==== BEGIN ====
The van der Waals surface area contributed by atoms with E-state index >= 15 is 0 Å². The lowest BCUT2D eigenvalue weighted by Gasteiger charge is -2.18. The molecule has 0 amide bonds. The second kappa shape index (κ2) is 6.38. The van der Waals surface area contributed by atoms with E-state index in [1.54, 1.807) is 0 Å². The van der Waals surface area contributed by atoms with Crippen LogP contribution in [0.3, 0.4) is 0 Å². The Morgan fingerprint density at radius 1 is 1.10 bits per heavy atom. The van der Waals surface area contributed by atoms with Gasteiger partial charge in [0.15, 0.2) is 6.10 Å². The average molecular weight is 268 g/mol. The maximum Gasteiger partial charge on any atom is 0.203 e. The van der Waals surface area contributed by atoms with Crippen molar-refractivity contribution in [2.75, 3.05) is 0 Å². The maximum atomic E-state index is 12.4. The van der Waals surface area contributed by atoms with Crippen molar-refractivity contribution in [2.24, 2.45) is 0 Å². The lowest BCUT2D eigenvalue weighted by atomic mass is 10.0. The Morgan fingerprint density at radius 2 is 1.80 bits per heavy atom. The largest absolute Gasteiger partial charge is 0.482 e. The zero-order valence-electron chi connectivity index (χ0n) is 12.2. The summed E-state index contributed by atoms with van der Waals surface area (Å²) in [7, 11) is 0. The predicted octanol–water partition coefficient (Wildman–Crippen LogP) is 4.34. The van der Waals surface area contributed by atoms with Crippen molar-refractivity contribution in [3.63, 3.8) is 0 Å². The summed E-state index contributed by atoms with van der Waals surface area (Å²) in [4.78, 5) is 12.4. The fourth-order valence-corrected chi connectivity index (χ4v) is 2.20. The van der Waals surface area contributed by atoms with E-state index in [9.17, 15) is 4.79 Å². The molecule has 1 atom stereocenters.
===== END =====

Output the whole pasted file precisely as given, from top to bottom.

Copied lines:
The van der Waals surface area contributed by atoms with E-state index >= 15 is 0 Å². The lowest BCUT2D eigenvalue weighted by Gasteiger charge is -2.18. The molecule has 0 amide bonds. The second kappa shape index (κ2) is 6.38. The van der Waals surface area contributed by atoms with E-state index in [1.54, 1.807) is 0 Å². The van der Waals surface area contributed by atoms with Crippen LogP contribution in [0.3, 0.4) is 0 Å². The Morgan fingerprint density at radius 1 is 1.10 bits per heavy atom. The van der Waals surface area contributed by atoms with Gasteiger partial charge in [0.15, 0.2) is 6.10 Å². The average molecular weight is 268 g/mol. The maximum Gasteiger partial charge on any atom is 0.203 e. The van der Waals surface area contributed by atoms with Crippen molar-refractivity contribution in [2.75, 3.05) is 0 Å². The maximum atomic E-state index is 12.4. The van der Waals surface area contributed by atoms with Crippen molar-refractivity contribution in [2.24, 2.45) is 0 Å². The lowest BCUT2D eigenvalue weighted by atomic mass is 10.0. The Morgan fingerprint density at radius 2 is 1.80 bits per heavy atom. The largest absolute Gasteiger partial charge is 0.482 e. The zero-order valence-electron chi connectivity index (χ0n) is 12.2. The summed E-state index contributed by atoms with van der Waals surface area (Å²) in [7, 11) is 0. The predicted octanol–water partition coefficient (Wildman–Crippen LogP) is 4.34. The van der Waals surface area contributed by atoms with Crippen molar-refractivity contribution in [3.63, 3.8) is 0 Å². The summed E-state index contributed by atoms with van der Waals surface area (Å²) in [4.78, 5) is 12.4. The fourth-order valence-corrected chi connectivity index (χ4v) is 2.20. The van der Waals surface area contributed by atoms with E-state index in [9.17, 15) is 4.79 Å². The molecule has 1 atom stereocenters.